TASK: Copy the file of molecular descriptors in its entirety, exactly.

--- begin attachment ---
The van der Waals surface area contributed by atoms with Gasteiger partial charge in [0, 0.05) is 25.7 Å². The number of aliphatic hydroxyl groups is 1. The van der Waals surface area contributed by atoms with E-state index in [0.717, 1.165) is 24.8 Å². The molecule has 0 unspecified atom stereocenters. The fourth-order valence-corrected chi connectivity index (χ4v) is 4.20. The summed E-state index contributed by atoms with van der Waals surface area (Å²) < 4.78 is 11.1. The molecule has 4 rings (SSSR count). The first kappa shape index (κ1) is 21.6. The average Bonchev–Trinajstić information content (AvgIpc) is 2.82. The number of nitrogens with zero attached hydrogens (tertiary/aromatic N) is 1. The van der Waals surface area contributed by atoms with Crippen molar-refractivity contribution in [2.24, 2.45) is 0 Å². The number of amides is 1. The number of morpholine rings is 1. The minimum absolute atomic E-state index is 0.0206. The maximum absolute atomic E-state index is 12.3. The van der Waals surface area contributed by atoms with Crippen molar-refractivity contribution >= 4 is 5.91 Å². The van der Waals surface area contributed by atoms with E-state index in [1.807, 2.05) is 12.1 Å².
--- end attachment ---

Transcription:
The van der Waals surface area contributed by atoms with Gasteiger partial charge in [0, 0.05) is 25.7 Å². The number of aliphatic hydroxyl groups is 1. The van der Waals surface area contributed by atoms with E-state index in [0.717, 1.165) is 24.8 Å². The molecule has 0 unspecified atom stereocenters. The fourth-order valence-corrected chi connectivity index (χ4v) is 4.20. The summed E-state index contributed by atoms with van der Waals surface area (Å²) < 4.78 is 11.1. The molecule has 4 rings (SSSR count). The first kappa shape index (κ1) is 21.6. The average Bonchev–Trinajstić information content (AvgIpc) is 2.82. The number of nitrogens with zero attached hydrogens (tertiary/aromatic N) is 1. The van der Waals surface area contributed by atoms with Crippen molar-refractivity contribution in [2.24, 2.45) is 0 Å². The number of amides is 1. The number of morpholine rings is 1. The minimum absolute atomic E-state index is 0.0206. The maximum absolute atomic E-state index is 12.3. The van der Waals surface area contributed by atoms with Crippen molar-refractivity contribution >= 4 is 5.91 Å². The van der Waals surface area contributed by atoms with E-state index in [1.807, 2.05) is 12.1 Å².